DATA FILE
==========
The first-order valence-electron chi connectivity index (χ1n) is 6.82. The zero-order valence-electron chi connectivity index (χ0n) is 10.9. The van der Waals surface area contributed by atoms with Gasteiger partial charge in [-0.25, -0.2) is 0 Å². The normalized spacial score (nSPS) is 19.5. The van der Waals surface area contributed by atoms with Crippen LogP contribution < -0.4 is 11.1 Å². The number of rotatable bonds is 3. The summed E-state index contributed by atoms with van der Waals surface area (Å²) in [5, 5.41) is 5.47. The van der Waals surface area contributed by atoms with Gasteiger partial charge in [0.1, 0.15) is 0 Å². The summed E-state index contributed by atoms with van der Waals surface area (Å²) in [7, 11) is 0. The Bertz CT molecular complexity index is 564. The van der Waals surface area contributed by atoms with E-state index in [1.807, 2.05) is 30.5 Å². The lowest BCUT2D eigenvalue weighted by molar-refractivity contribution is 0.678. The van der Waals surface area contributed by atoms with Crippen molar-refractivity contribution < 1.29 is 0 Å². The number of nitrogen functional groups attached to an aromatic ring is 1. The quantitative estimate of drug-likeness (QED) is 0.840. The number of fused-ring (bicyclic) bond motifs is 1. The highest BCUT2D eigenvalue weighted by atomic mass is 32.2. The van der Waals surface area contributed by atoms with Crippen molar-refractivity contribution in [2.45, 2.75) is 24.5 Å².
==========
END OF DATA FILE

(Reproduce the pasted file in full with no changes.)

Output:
The first-order valence-electron chi connectivity index (χ1n) is 6.82. The zero-order valence-electron chi connectivity index (χ0n) is 10.9. The van der Waals surface area contributed by atoms with Gasteiger partial charge in [-0.25, -0.2) is 0 Å². The normalized spacial score (nSPS) is 19.5. The van der Waals surface area contributed by atoms with Crippen LogP contribution < -0.4 is 11.1 Å². The number of rotatable bonds is 3. The summed E-state index contributed by atoms with van der Waals surface area (Å²) in [5, 5.41) is 5.47. The van der Waals surface area contributed by atoms with Gasteiger partial charge in [0.1, 0.15) is 0 Å². The summed E-state index contributed by atoms with van der Waals surface area (Å²) in [7, 11) is 0. The Bertz CT molecular complexity index is 564. The van der Waals surface area contributed by atoms with E-state index in [1.807, 2.05) is 30.5 Å². The lowest BCUT2D eigenvalue weighted by molar-refractivity contribution is 0.678. The van der Waals surface area contributed by atoms with Crippen molar-refractivity contribution < 1.29 is 0 Å². The number of nitrogen functional groups attached to an aromatic ring is 1. The quantitative estimate of drug-likeness (QED) is 0.840. The number of fused-ring (bicyclic) bond motifs is 1. The highest BCUT2D eigenvalue weighted by atomic mass is 32.2. The van der Waals surface area contributed by atoms with Crippen molar-refractivity contribution in [2.45, 2.75) is 24.5 Å².